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Re: How to do session times The Right Way

by PhiRatE (Monk)
on Oct 31, 2002 at 21:33 UTC ( #209536=note: print w/replies, xml ) Need Help??

in reply to How to do session times The Right Way

I'm confused. Surely this is simply a case of requiring a single line entry per session noting the start and stop times, as indexes within a database, ie:
start_time , stop_time , userid 20020901101111 , 20021002121201 , fred 20020904102010 , NULL , johnwhoneverlogsoff
With such a table, indexed appropriately, the query:
select count(*) from sessions where start_time < $end_of_segment and ( +stop_time > $start_of_segment || stop_time IS NULL);
Should give you the count, and quickly too since the database can make good use of its indexes in that instance.

I would have thought such a table would be a common part of an ISP setup, but if it isn't, you may find the table advantageous for other kinds of session related data as well.

In either case, the only task left is to take your logs and shunt them into a database table of the above format (matching as it goes the appropriate stops with starts, although I am told that since the session time is included in the stop message, you could also just scan stops and calculate the start time from that), something that could be done once per hour, per day, or on demand as necessary. A bit of intelligence in the parser will allow it to continue parsing from where it left off last time, resulting in little CPU burn to get up to date. Hope that helps.

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Re: Re: How to do session times The Right Way
by strider corinth (Friar) on Oct 31, 2002 at 22:02 UTC
    That is really just the second option I suggested (translate "data structure" to "database"). I'll admit that it's faster than I had been envisioning, since I wasn't thinking exactly along the lines of databases, but it still isn't what I think of as an elegent solution, hence my initial post. I'm more interested in this from a programming theory standpoint than from a practical one. I guess I should've made that more clear in my original post: I want to know if this be done in Perl, without the use of other technologies.

    Another assumption you (and others) have made is that I'm at an ISP, and that I'm using RADIUS. I'm not. =)

    On the plus side, your answer is certainly the sort the person I'm doing this work for would like. It's simple, and it uses technology already available to us. Thanks for taking the time to respond with it.

    Love justice; desire mercy.
      I think the primary issue you have is that you have an unbounded problem. At any given point in time, you cannot state "a session operating at this point in time could not possibly have started any earlier than X", you have no choice but to parse the entire logset up until X in order to determine what sessions are open.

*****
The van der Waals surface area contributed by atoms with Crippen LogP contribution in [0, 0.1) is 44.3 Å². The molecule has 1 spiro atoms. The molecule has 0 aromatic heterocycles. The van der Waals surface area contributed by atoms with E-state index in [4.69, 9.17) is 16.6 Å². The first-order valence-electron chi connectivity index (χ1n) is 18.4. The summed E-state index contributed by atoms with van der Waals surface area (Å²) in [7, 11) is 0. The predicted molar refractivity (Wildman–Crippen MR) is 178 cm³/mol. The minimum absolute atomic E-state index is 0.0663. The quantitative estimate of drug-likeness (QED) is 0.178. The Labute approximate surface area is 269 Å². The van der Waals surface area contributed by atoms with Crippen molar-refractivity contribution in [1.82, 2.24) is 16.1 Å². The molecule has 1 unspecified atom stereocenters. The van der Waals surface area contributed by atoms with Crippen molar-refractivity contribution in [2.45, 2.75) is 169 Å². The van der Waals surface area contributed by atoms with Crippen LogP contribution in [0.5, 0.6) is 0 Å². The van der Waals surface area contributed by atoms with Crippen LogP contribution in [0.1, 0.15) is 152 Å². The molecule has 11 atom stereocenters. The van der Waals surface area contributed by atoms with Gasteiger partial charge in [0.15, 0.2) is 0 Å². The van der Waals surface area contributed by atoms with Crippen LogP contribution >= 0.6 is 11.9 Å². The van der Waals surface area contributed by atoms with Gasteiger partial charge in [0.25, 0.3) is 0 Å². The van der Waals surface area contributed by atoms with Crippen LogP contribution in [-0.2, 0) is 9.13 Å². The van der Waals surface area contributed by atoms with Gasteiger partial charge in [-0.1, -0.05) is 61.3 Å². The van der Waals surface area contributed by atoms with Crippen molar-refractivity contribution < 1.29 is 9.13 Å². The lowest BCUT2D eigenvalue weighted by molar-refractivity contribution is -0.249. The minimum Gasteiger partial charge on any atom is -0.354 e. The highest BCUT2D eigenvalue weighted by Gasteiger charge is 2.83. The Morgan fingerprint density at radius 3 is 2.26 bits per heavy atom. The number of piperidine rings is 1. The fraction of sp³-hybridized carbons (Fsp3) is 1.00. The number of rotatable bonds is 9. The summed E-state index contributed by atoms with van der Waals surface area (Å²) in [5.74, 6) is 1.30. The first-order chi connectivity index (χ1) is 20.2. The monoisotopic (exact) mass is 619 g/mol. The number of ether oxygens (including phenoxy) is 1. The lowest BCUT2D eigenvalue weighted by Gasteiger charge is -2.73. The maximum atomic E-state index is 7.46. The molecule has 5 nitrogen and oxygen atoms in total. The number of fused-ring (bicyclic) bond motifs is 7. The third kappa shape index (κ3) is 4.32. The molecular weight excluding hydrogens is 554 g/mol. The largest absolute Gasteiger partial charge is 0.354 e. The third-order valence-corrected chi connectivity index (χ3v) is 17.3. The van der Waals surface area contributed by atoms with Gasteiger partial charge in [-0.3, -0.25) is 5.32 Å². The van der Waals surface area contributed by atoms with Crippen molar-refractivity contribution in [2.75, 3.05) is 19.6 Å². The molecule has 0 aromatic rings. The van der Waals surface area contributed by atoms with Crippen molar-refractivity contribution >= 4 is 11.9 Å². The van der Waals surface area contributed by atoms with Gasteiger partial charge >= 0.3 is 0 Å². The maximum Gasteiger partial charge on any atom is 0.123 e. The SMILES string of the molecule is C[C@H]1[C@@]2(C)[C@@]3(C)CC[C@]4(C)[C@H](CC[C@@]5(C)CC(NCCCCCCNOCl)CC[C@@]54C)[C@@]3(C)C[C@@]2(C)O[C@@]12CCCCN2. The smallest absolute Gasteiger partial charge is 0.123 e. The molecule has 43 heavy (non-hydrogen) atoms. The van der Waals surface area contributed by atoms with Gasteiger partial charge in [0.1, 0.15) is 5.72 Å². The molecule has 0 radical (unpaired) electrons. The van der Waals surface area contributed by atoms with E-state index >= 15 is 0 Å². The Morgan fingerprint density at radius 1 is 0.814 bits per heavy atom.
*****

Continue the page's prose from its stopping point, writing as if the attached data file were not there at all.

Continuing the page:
Now, you can distribute this cost as you will, either paying it every time you want an answer, or in manageable blocks via checkpointing, database insertion, whatever, but there is no way to avoid paying that cost, its built into the problem.

      The solution I offered is the most elegant I can think of, in that it provides an arbitrary insertion model (no particular limitations like once a day) allowing you to distribute the fixed cost as you see fit, and a storage method that provides very low O access to the data you require.

      Except for extremely simple data sets, there are no methods I'm aware of that can improve on this in the general case.

      There are special cases wherein the unbounded nature is not so relevant. For example, consider the case where there is only one user, in this situation it is unnecessary to start from the begining, you can start from the X point and simply run backwards through the logs until you find a start or end for that user, then you can say "1", or "0".

      For a small number of users, it may be practical to extend this to track the current status of each user. This still worst-cases to parsing every line of the logs from X to the start in the instance that a given user has never logged in. With a large number of users however you increase the likelyhood of the worst-case scenario.

      It is also possible to bound the answers statistically. In order to do this, you run a pre-processor on your current log set which determines a bell curve or equivalent for the average session times. You then tell your parser "I would like the number of users at time X to a 95% certainty", this allows your parser, with the help of the averages, to calculate how far it must trace back in the logs at the most to achieve that level of certainty, given a number of users unaccounted for at that point.

      However, as they say, keep it simple. Daily log parsing, insertion, and then nice simple select queries makes this by far the most effective and dynamic solution, and one that is prone to being automated by 10 lines of PHP so your executives can pull up their web browser and make their own request, instead of calling you :)

        You're right. I was wrong to say that your solution isn't elegant; it is. I guess the main thing is that I was looking for a whole new algorithm: something I could do only in Perl. For practical purposes, your solution will work very well. Because it relies on existant technologies (see your last paragraph =) I actually asked the person I'm doing this work for this morning if they'd like me to use the method you described. It turns out that we don't have any database space to use. =)


        Love justice; desire mercy.

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